Biodiversity has a key impact on the economy of individual states, more than half of the global GDP depends on it
Environmental protection has been an increasingly important society-wide topic, and the European Union therefore continues to prepare new plans and strategies. One of the news is for example a new action plan for zero pollution for water, air and soil aiming to protect the health of Europeans. In addition, the EU prepared a strategy in biological diversity which responds to insufficient protection of biotopes and species – not only ecosystems but also economies of states depend on biodiversity. Other news include the ruling of the Court of Justice of the European Union on a temporary cessation of operations of a coal mine and a report of the INCA project on the integration of ecosystem accounts.
Take a look at other topics that we address in our EnviLaw newsletter #6:
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The Commission strives for zero pollution for air, water and soil
The European Commission adopted the Action Plan ‘Towards Zero Pollution for Air, Water and Soil’. The plan determines an integrated vision for 2050: the world in which pollution is decreased to a harmless level for human health and natural ecosystems. The plan engages all areas of influence of the EU and puts special emphasis primarily on the use of digital technologies. The action plan defines, among other things, the following principal objectives by 2030 (compared to the current situation):
- Improvement in air quality aiming to decrease the number of premature deaths caused by polluted air by 55%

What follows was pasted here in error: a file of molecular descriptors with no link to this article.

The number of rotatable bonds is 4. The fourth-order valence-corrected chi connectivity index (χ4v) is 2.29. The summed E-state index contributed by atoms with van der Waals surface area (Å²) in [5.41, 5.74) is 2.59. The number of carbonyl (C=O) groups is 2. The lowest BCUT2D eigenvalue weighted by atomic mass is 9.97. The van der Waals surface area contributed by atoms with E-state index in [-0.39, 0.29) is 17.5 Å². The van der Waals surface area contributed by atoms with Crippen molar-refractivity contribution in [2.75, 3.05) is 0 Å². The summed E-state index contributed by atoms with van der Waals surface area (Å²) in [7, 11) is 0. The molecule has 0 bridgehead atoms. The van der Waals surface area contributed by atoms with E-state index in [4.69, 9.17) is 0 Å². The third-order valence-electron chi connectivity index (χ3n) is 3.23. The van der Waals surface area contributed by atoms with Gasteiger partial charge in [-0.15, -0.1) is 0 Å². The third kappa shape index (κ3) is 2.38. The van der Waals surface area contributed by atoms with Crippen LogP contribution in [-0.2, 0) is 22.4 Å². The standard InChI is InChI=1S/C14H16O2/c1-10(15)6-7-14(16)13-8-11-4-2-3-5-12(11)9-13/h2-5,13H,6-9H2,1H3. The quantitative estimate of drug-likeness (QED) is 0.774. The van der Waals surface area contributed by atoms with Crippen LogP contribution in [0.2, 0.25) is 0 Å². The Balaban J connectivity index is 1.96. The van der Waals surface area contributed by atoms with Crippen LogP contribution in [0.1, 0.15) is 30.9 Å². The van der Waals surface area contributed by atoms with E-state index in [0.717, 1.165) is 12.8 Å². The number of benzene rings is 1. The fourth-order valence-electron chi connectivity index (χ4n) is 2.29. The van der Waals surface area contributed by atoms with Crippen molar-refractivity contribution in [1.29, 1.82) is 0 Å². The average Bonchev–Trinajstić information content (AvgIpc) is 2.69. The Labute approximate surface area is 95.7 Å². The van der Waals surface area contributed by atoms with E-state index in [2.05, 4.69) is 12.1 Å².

- Improvement in water quality, decrease in the quantity of plastic and other waste in seas by 50%
- Decrease in losses of soil nutrients and restrictions on pesticide use by 50%
- Reducing noise from traffic and production of residual municipal waste
According to a recent EEA report on health and environment, more than 400,000 premature deaths are caused by polluted ambient air every year. Pollution is a cause of numerous mental and physical diseases, it is a threat primarily to children, the elderly and persons living in disadvantaged and contaminated areas. In addition to the review of key legal regulations, such as a directive on the cleaning of municipal waste water or directive on industrial emissions, we can expect new tools such as the Scoreboard of Environmental Performance of EU Regions.
EU biodiversity strategy for 2030
The impacts of the society on biodiversity have been an increasingly important topic. The EU biodiversity strategy therefore determines an ambitious and far-reaching programme of measures to discontinue the loss of biodiversity in the EU and worldwide. It is a difficult challenge that we need to face in order to secure stable future on the planet and meet the objectives of the Green Deal.
The underlying data for this strategy was scientific evidence on the loss of biological diversity. According to the most important report named “State of Nature in the EU” issued by IPBES in 2020, 81% of protected habitats of the EU and 63% of protected species in the EU is in “bad” or “very poor” state in terms of their protection, due to multiple pressures that they face. The most recent studies confirm that more than half of the global GDP depends on well-functioning diversity and ecosystems, one fifth of the countries is exposed to the risk of collapse of their ecosystems which poses a threat to the safety of food, water purity and protection against floods.
The EU strategy is supposed to lead to a balance between nature and economic activities and contribute to